Open Access
Petrina, Stephanie Ann
Graduate Program:
Materials Science and Engineering
Master of Science
Document Type:
Master Thesis
Date of Defense:
April 30, 2010
Committee Members:
  • Michael Anthony Hickner, Thesis Advisor
  • swelling
  • thin film polymer
  • ionic polymer
  • ellipsometry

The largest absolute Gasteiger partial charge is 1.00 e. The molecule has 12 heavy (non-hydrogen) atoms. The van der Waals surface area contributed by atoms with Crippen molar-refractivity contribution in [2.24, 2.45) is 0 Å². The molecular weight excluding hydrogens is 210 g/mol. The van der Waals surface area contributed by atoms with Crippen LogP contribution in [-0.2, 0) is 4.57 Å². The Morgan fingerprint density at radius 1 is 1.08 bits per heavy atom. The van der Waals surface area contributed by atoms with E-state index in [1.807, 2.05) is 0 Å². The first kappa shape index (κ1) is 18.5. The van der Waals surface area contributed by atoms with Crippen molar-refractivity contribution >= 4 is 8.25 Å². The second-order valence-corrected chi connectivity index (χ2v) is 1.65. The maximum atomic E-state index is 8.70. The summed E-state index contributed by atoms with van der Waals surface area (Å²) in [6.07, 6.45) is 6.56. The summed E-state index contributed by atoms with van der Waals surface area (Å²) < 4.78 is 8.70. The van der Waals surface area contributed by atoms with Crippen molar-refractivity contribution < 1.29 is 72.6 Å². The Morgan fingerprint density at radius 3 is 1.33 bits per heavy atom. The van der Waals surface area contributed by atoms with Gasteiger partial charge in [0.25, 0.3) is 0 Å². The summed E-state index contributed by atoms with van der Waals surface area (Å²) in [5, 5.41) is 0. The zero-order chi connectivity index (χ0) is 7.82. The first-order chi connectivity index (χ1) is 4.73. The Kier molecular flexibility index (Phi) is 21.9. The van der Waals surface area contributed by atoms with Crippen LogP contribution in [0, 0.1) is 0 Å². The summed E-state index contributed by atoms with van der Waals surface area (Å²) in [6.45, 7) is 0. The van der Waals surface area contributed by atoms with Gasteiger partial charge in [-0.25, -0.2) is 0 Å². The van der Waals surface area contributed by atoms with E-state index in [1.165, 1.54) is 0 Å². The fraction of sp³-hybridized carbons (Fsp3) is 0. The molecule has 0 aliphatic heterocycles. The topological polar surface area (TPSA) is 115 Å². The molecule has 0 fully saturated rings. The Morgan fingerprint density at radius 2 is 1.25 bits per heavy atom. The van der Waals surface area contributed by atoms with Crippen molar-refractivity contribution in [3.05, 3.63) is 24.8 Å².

Ion-containing polymers have been extensively studied in an attempt to increase the efficiency of ion transport in fuel cells. Block copolymers with an ionic phase and a hydrophobic phase represent one promising approach to improved fuel cell materials. Despite abundant research on bulk membranes composed of ion-containing block copolymers, little attention has been given to swelling and conductivity in thin films (~10-500 nm) of these materials. Thin ion-containing polymer films play a significant role in fuel cell operation and performance by facilitating proton conduction between the catalyst layer and proton exchange membrane (PEM). By lowering the interfacial resistance between the catalyst and PEM in a fuel cell, these films become a critical component in accessing the maximum amount of reactive catalyst surface area. Typically, thin ion-containing polymer films are treated as having the same properties as measured for bulk membranes. However, in thin films, substrate and air interfaces affect material properties. The high ratio of surface area to volume in films less than 100 nm in thickness results in a large percentage of interfacial polymer with unique morphological, swelling, and conductivity characteristics compared to what is observed for bulk films. When a PEM is exposed to increased water activity, or more commonly, relative humidity, additional water is absorbed into the film. The morphological structure and polymer chain dynamics of the film may vary with thickness, which affects the rate of water absorption, the total amount of water absorbed, and therefore, the conductivity of the films. To understand thin film conduction, the following points were investigated: the morphological differences between bulk and thin (< 100 nm) film polymers; the effect of film thickness and morphology on water uptake and dynamic swelling; and the interactions between the ion-containing polymers and the substrate. The microscopic structure before swelling, the change in thickness during swelling, and ion conductivity of thin films of ion-containing block copolymers were examined. The initial morphology of the films in ambient conditions was established by atomic force microscopy (AFM). Spectroscopic ellipsometry was used to measure the change in thickness and film composition in real time to characterize the dynamic water uptake. Ion conductivity was measured using AC impedance. The aim of this research is to understand the swelling behavior of thin ion-containing block copolymer films and to determine the fundamental water sorption phenomena and morphological features that may influence the conductivity of these thin films.